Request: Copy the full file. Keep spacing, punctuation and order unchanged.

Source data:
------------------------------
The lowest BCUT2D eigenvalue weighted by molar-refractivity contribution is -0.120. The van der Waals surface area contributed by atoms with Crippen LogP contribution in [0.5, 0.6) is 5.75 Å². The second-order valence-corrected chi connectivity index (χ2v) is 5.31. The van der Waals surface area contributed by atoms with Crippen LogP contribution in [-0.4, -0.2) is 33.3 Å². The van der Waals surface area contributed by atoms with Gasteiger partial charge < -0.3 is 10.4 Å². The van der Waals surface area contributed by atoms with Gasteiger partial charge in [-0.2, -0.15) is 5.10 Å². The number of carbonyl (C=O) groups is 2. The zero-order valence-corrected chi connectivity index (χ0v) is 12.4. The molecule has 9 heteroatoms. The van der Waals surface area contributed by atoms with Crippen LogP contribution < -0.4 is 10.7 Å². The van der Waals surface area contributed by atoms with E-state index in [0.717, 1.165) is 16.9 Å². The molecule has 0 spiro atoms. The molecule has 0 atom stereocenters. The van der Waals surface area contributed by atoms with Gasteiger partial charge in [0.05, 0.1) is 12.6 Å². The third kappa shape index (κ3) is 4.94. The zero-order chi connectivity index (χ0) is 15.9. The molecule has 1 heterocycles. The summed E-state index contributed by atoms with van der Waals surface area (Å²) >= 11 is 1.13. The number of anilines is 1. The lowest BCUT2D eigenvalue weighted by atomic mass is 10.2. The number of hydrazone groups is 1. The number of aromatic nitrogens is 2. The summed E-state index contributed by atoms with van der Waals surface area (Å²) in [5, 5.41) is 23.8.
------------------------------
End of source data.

The lowest BCUT2D eigenvalue weighted by molar-refractivity contribution is -0.120. The van der Waals surface area contributed by atoms with Crippen LogP contribution in [0.5, 0.6) is 5.75 Å². The second-order valence-corrected chi connectivity index (χ2v) is 5.31. The van der Waals surface area contributed by atoms with Crippen LogP contribution in [-0.4, -0.2) is 33.3 Å². The van der Waals surface area contributed by atoms with Gasteiger partial charge < -0.3 is 10.4 Å². The van der Waals surface area contributed by atoms with Gasteiger partial charge in [-0.2, -0.15) is 5.10 Å². The number of carbonyl (C=O) groups is 2. The zero-order valence-corrected chi connectivity index (χ0v) is 12.4. The molecule has 9 heteroatoms. The van der Waals surface area contributed by atoms with Crippen LogP contribution < -0.4 is 10.7 Å². The van der Waals surface area contributed by atoms with E-state index in [0.717, 1.165) is 16.9 Å². The molecule has 0 spiro atoms. The molecule has 0 atom stereocenters. The van der Waals surface area contributed by atoms with Gasteiger partial charge in [0.05, 0.1) is 12.6 Å². The third kappa shape index (κ3) is 4.94. The zero-order chi connectivity index (χ0) is 15.9. The molecule has 1 heterocycles. The summed E-state index contributed by atoms with van der Waals surface area (Å²) >= 11 is 1.13. The number of anilines is 1. The lowest BCUT2D eigenvalue weighted by atomic mass is 10.2. The number of hydrazone groups is 1. The number of aromatic nitrogens is 2. The summed E-state index contributed by atoms with van der Waals surface area (Å²) in [5, 5.41) is 23.8.